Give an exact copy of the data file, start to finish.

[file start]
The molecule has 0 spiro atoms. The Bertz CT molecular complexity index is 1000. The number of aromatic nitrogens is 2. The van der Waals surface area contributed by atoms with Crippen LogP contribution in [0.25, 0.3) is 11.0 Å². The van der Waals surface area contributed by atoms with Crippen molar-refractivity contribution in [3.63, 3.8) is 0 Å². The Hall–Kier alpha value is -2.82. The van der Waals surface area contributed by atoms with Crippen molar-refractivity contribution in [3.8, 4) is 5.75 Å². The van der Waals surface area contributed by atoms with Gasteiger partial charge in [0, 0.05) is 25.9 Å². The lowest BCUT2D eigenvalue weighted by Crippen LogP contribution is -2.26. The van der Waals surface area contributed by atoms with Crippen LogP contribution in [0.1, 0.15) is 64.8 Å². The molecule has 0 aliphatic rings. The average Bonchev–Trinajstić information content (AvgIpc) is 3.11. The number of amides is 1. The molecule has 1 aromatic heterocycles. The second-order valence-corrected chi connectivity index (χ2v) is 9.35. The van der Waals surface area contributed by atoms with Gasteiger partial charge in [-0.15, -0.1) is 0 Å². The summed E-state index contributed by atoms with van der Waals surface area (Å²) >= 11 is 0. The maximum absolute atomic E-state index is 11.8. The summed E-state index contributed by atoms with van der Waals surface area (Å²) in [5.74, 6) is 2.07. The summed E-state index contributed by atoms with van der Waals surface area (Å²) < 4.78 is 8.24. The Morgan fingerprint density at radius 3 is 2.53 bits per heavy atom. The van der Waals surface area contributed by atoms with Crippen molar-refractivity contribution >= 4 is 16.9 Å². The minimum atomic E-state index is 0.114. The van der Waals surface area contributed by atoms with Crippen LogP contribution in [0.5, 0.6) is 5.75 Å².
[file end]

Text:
The molecule has 0 spiro atoms. The Bertz CT molecular complexity index is 1000. The number of aromatic nitrogens is 2. The van der Waals surface area contributed by atoms with Crippen LogP contribution in [0.25, 0.3) is 11.0 Å². The van der Waals surface area contributed by atoms with Crippen molar-refractivity contribution in [3.63, 3.8) is 0 Å². The Hall–Kier alpha value is -2.82. The van der Waals surface area contributed by atoms with Crippen molar-refractivity contribution in [3.8, 4) is 5.75 Å². The van der Waals surface area contributed by atoms with Gasteiger partial charge in [0, 0.05) is 25.9 Å². The lowest BCUT2D eigenvalue weighted by Crippen LogP contribution is -2.26. The van der Waals surface area contributed by atoms with Crippen LogP contribution in [0.1, 0.15) is 64.8 Å². The molecule has 0 aliphatic rings. The average Bonchev–Trinajstić information content (AvgIpc) is 3.11. The number of amides is 1. The molecule has 1 aromatic heterocycles. The second-order valence-corrected chi connectivity index (χ2v) is 9.35. The van der Waals surface area contributed by atoms with Gasteiger partial charge in [-0.15, -0.1) is 0 Å². The summed E-state index contributed by atoms with van der Waals surface area (Å²) >= 11 is 0. The maximum absolute atomic E-state index is 11.8. The summed E-state index contributed by atoms with van der Waals surface area (Å²) in [5.74, 6) is 2.07. The summed E-state index contributed by atoms with van der Waals surface area (Å²) < 4.78 is 8.24. The Morgan fingerprint density at radius 3 is 2.53 bits per heavy atom. The van der Waals surface area contributed by atoms with Crippen molar-refractivity contribution >= 4 is 16.9 Å². The minimum atomic E-state index is 0.114. The van der Waals surface area contributed by atoms with Crippen LogP contribution in [0.5, 0.6) is 5.75 Å².